- Ultraviolence from the 50s
Fiend Without a Face is a British film about the events near an American airbase in Canada. The movie was shot in England with a mostly American and Canadian cast with German special effects. Those special effects are pretty much why anyone cares today. Although the movie would be considered very tame by the 1970s, most 50s creature features did not have blood spatters, slithering disembodied brains, and dead bodies strewn across the landscape.
Understandably, the film was released in the UK with an “X Certificate,” which prohibited showing the movie to children under the age of sixteen. They debated in Parliament whether it should even have been released at all.
The movie basically has two halves; the first half is setup and exposition, and holy crap, there is a lot of exposition. There is also a lot of stock footage. Fans of creature features might despair here, knowing that this generally means the monsters are on-screen for only the briefest moment. Stick with it, though, because those monsters get a lot of screen time in the second half. Or, you know, you could just skip a bit.
Assuming that’s your choice — God invented instant scene access for a reason — here’s what you’re missing in the exposition. The American airbase in Canada is running tests for long-range radar. These tests require such enormous quantities of power the base has its own nuclear power plant. Even so, the Americans keep pushing the safety limits of the plant. Between the nonstop flights and the dangerous power plant, the airbase is developing a bad reputation among the locals. When locals and airmen start turning up with puncture wounds at the base of the neck and no spinal column or brain, the locals naturally blame atomic radiation from the local power plant.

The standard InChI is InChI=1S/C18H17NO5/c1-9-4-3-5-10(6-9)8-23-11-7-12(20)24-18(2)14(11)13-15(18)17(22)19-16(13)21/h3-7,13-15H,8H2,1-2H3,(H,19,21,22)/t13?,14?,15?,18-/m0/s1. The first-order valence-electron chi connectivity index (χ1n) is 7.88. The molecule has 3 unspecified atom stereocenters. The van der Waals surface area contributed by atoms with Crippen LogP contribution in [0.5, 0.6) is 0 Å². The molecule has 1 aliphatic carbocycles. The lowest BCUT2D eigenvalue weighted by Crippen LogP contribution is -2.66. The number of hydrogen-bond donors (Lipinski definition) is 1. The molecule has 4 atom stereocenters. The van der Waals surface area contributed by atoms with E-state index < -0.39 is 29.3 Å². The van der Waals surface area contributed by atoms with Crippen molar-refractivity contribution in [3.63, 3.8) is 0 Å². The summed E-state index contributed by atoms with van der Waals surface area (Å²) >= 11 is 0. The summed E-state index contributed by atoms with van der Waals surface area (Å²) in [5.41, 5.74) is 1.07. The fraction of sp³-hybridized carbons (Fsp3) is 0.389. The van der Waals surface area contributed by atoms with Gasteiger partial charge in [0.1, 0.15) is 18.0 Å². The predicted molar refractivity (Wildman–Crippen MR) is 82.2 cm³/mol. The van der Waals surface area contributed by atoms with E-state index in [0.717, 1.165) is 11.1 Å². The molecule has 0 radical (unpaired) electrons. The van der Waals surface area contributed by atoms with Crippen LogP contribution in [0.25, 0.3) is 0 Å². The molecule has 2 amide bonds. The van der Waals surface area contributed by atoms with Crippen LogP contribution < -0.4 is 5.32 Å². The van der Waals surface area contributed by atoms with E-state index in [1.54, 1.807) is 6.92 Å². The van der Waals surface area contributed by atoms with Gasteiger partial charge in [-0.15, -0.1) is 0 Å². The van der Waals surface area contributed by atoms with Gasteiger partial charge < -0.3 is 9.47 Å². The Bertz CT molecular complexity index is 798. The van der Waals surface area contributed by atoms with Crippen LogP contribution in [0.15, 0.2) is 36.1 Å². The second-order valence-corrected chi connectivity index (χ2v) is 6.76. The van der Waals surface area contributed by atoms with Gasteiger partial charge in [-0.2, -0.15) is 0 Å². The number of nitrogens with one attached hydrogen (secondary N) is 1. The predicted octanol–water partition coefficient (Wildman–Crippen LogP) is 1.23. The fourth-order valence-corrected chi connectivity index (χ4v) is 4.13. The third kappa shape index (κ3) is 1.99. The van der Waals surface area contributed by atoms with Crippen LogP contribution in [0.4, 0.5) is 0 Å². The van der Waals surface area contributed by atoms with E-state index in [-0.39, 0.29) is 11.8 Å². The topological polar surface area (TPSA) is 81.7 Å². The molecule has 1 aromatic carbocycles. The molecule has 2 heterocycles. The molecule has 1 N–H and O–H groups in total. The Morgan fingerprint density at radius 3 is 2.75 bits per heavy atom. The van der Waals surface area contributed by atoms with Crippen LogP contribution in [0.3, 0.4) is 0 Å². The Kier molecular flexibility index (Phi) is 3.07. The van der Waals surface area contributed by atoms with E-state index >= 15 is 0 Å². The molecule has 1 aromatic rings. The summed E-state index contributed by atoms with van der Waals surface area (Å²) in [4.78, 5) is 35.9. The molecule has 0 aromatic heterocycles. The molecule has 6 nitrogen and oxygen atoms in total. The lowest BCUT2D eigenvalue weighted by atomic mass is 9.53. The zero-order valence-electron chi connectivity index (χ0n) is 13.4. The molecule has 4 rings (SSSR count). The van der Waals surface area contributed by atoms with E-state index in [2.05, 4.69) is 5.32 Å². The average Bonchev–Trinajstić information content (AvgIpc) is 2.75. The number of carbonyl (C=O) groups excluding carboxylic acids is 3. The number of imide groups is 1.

In what seems to be equal parts concern and repetitional damage control, Major Cummings (Marshall Thompson) starts an investigation into what’s going on. The physical symptoms may scream “radiation poisoning” to Winthrop’s citizens, but Cummings isn’t convinced. This leads him to the home of Professor Walgate. Walgate’s experiments in telekinesis, combined with the excess power from the airbase, have given his thoughts physical, but invisible, form. And they are stealing brains and spines to reproduce.
“Mmm hmm,” said the film’s producers. “Seems likely.”
Thus ends the first half of the movie after a frankly astonishing amount of exposition, an incident involving an airtight crypt, and a pointlessly romantic subplot with an invisible-brain victim’s sister. The remainder of the movie is a desperate home invasion staged by the brain things, now entirely visible when power at the nuclear plant is cranked up well past tolerances. This is where the movie becomes extraordinarily gruesome. The brain things slither around on spines, which they can also coil up and use to jump at and strangle people. They have eyes on two elongated stalks. Of fangs, I could see no sign, but something has to make those neck punctures. There’s a lot of shooting, which causes the brains to deflate and ooze blood. Sometimes the blood even spatters on the walls.
This is all very tame by modern standards but was scandalous in the UK of the late fifties. On the other hand, Parliament’s concerns such movies might be another step on the slippery slope to even more tasteless and disgusting films seem to have been well-founded. It’s an open question, though, whether anyone would ever have been able to stop it.